posted by adamgreenfield at 5:36 PM on December 3, 2002


homunculus: Oh, then I guess the best way to get yourself, or your friends in the area (like Israel) nerve gassed is to invade someone who supposedly has weapons of mass destruction.

Oops.

Saddam is making a bomb, remember? He's supposedly got a smorgasbord of weapons at his disposal. So, following the above logic the last thing we should do is invade Iraq.

I know, you know, Bush knows, the UN knows, and Saddam knows that he is in the crosshairs because he sits on top of a large pool of the black gold they fancy so well down in Texas.

Saudi Arabia finances the terrorists. N. Korea is building bombs. Kenyans are shooting missiles at airliners. Afghans harbored bin Ladin. So who do we go after?

Of course. Saddam. Makes perfect sense.

I'm not saying that he doesn't need to be taken care of. He is a menace and a bully, and clearly has no conscience of any kind. However, he is not the greatest of our worries at the present moment.
posted by Ynoxas at 6:21 PM on December 3, 2002


Yes. It is soooo different from the Clinton years...blah, blah, blah...

Midas, if someone murdered your mother, would you ignore and excuse the guy trying to kill your wife four years later? Wrong is wrong, and wrongs today are neither diminished nor mitigated by wrongs of the past.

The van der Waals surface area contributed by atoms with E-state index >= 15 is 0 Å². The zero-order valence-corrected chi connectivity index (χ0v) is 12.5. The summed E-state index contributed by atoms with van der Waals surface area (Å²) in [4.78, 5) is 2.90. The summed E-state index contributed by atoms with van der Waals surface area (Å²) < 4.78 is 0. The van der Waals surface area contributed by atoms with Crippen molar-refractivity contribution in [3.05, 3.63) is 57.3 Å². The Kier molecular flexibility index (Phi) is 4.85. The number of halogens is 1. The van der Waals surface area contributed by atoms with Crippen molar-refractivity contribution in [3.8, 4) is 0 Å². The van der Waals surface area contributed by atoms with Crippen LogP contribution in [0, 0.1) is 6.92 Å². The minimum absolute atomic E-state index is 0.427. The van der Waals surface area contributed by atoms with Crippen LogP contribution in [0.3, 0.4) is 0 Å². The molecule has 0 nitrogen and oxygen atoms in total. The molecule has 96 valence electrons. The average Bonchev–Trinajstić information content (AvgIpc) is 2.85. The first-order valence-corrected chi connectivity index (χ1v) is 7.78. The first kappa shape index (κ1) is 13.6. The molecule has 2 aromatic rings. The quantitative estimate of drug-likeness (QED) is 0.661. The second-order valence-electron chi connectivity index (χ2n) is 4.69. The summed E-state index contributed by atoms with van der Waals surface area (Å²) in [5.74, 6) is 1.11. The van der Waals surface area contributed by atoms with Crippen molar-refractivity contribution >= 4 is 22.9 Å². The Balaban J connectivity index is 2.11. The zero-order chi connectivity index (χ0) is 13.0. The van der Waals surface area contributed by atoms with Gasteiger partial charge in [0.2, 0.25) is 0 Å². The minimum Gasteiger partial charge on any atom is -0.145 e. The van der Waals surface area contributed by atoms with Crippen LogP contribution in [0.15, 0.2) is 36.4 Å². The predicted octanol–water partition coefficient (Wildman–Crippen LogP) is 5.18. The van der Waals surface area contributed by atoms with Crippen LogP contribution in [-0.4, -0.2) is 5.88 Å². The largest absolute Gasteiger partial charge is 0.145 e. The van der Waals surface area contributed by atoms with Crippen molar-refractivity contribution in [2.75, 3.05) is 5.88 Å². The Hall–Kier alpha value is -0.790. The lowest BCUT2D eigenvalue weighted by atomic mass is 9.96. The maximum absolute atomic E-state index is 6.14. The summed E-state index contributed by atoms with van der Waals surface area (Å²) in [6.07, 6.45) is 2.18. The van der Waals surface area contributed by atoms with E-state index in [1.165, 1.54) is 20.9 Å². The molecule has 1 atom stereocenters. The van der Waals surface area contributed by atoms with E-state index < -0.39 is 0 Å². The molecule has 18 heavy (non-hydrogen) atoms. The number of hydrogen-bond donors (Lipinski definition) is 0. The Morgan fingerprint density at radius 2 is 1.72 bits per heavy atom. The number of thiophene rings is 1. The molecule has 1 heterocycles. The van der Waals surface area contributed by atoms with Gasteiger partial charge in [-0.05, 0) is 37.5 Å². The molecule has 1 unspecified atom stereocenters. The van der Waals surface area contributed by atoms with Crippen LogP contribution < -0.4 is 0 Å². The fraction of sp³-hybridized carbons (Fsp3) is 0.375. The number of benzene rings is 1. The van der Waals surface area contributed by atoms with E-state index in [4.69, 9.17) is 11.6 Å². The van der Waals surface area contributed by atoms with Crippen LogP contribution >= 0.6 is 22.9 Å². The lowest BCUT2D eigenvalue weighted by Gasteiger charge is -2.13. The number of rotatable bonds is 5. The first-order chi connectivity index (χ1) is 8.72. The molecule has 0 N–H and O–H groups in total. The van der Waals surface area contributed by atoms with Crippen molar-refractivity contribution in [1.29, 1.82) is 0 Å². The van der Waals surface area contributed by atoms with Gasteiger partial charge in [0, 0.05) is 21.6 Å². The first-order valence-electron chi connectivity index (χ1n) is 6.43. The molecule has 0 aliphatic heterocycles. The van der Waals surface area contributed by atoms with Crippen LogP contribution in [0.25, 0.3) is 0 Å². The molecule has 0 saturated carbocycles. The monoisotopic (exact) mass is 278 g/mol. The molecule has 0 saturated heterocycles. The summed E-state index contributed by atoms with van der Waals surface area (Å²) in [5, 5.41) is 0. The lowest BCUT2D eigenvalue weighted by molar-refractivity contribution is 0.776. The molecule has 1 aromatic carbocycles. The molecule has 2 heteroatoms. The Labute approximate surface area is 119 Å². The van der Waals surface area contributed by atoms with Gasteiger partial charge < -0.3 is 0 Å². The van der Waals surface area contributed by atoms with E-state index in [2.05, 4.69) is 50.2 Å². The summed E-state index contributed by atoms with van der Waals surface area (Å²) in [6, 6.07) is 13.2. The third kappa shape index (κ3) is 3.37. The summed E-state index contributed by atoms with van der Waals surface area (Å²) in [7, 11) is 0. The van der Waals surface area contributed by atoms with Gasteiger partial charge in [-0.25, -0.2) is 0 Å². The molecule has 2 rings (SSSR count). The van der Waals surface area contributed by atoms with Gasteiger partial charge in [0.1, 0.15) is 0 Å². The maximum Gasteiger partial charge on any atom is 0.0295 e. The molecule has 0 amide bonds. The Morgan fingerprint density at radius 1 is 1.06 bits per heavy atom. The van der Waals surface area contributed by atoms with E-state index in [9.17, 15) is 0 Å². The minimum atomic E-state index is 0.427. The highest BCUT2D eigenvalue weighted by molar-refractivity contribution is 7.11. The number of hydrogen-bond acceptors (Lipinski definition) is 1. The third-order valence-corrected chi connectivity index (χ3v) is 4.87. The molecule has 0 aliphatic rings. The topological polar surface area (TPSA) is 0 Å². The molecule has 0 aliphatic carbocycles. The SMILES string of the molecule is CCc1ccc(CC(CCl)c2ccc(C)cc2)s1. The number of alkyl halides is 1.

So why do you keep insisting otherwise every time someone points to a Bush wrongdoing?
posted by rushmc at 6:40 PM on December 3, 2002


Personally, I find DiIulio's letter indicative of how the Bush administration is the intellectually laziest in recent memory.

Another interesting part of DiIulio's letter was this paragraph toward the end about the Office of Homeland Security:

This was, in a sense, the administration problem in miniature: Ridge was the decent fellow at the top, but nobody spent the time to understand that an EOP entity without budgetary or statutory authority can't "coordinate" over 100 separate federal units, no matter how personally close to the president its leader is, no matter how morally right they feel the mission is, and no matter how inconvenient the politics of telling certain House Republican leaders we need a big new federal bureaucracy might be.

Hard to believe, but that's some of the best insider analysis on the Dept. of Homeland Security I've seen from any web site anywhere on the political spectrum.
posted by jonp72 at 7:15 PM on December 3, 2002


Er, invading someone with a nuke is a good way to get yourself nuked, or get your friends in the area (like S. Korea and Japan) nuked.

Or to get me nuked. And almost nobody wants that.
posted by stavrosthewonderchicken at 7:38 PM on December 3, 2002


adam: there is more on DiIulio's rather baffling quasi-retractions in this Fox News article.
posted by boltman at 7:39 PM on December 3, 2002


DiIluio seems to be one of those earnest academic types, with no desire or expertise for being in the public eye. So I think his various retractions are simply the results of panic.

His letter, on the other hand, is incredibly thorough. And he's right about Bush's domestic record. What's amazing is that with liberal pundits decrying Bush as a Destroyer and conservative pundits serving as a cheering section, everybody missed the relatively simple story of Bush's ineffectiveness.
posted by adameft at 8:34 PM on December 3, 2002


Good point Ynoxas, although rather than nerve gas it looks like Iraq might use a virulent, vaccine-resistant Soviet strain of smallpox.
posted by homunculus at 9:04 PM on December 3, 2002


And almost nobody wants that.
posted by y2karl at 10:59 PM on December 3, 2002